• Citizen Science 

  • Research Data Management and Long-tail Data

  • Offsetting Models. 

An event organised by: Electronic Information Service National Programme / Library and Information Centre of the Hungarian Academy of Sciences, CEU Library (Central European University) and Scientific Knowledge Services in collaboration withLIBER (Association of European Research Libraries).

About event

Scientific Knowledge Services and its partners are introducing an exciting series of Workshops in Central Europe on the theme of Open Science. The purpose of the Workshops is to introduce the concept and values of the Open Science agenda to new communities.

We see the Workshop as an introduction to the ‘disruptive change’ which Open Science brings. The presenters will offer a complete overview of Open Science’s core elements, from the perspective of libraries. It will clearly show how Open Access, Research Data Management, E-Infrastructures and Citizen Science are connected and form a building block that represents a future role for libraries. 

Does this road ahead represents a future for your library?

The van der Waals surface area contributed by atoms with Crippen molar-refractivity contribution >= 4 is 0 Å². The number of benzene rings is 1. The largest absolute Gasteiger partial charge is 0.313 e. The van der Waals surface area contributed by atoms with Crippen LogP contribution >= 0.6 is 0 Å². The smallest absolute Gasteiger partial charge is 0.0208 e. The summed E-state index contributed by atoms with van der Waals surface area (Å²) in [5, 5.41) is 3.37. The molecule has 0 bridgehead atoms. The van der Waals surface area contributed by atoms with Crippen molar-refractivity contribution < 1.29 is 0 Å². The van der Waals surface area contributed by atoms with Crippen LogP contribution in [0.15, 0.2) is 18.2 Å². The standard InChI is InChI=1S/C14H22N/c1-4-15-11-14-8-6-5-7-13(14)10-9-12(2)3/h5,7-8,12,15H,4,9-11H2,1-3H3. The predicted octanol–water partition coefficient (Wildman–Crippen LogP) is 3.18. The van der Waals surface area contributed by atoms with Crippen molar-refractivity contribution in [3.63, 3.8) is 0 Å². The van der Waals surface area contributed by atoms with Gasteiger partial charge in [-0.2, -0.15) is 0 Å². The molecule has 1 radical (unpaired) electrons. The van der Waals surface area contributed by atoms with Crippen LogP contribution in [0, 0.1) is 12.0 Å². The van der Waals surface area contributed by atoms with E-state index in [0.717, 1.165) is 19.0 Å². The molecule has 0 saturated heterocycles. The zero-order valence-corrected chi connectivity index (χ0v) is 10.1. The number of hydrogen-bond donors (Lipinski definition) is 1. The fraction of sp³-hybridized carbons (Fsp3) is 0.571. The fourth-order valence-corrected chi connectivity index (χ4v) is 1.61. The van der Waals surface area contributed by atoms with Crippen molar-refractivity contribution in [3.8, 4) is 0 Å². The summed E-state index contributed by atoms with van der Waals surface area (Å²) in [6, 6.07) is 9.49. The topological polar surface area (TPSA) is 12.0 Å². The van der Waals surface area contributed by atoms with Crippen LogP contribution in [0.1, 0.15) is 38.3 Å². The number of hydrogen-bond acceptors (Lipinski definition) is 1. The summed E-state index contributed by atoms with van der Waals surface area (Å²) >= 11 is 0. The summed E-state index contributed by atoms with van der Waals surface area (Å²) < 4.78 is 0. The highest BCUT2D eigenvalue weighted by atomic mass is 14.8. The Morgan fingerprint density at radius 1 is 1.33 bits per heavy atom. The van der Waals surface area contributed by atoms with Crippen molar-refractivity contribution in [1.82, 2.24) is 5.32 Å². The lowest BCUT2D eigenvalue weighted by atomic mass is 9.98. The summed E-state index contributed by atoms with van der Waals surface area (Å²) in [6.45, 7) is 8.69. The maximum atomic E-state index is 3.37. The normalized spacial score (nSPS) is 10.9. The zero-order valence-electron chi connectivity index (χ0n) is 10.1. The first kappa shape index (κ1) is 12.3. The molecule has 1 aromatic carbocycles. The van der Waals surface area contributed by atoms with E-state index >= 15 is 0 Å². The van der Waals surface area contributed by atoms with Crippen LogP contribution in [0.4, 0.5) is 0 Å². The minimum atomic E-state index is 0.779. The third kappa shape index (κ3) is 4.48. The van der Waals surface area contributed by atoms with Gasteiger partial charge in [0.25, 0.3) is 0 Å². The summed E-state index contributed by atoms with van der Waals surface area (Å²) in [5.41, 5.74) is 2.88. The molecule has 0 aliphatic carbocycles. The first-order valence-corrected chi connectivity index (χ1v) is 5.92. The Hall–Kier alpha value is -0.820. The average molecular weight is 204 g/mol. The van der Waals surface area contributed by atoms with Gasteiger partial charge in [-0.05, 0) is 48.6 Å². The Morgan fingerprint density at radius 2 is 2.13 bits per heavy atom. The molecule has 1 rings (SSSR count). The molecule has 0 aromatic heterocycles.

The language of the workshop will be English.

We look forward to seeing you in November, in what promise to be a stimulating event!


* The times are shown in CET.

Chapter II: Budapest 11-22-2017
08:30 - 09:00


09:00 - 09:10


09:10 - 09:50

Is my university ready for the open science challenges?

Open science has become a buzzword in the academic environment but it has many meanings and it brings a lot of challenges to the university that wants to deal with it. The complexity of the multiple faces of open science requires having an institutional plan or roadmap to tackle it and to try to succeed. On one hand, funders and national bodies are advocating for open science to bring research closer to citizens without restrictions; and on the other hand, a new generation of researchers is expecting broad institutional support for their new practices. We will share what has been done at the University of Barcelona and the experiences we have gained, hoping they could serve any other university in the same situation.

09:50 - 10:10

Sponsored Talk: Open Research. Make An Impact!

Taylor & Francis is committed to working with institutions and authors to open their research, thereby achieving maximum impact. In this presentation, Nicolo’ Pierini, Open Access Executive, will outline the advantages of Open Research for all stakeholders. Nicolo will present a variety of academic, public and policy-related benefits of open science, including examples of how this has worked at Taylor & Francis. He will also discuss the Conversion Project, highlighting our experience so far of converting journals to full open access.

10:10 - 10:50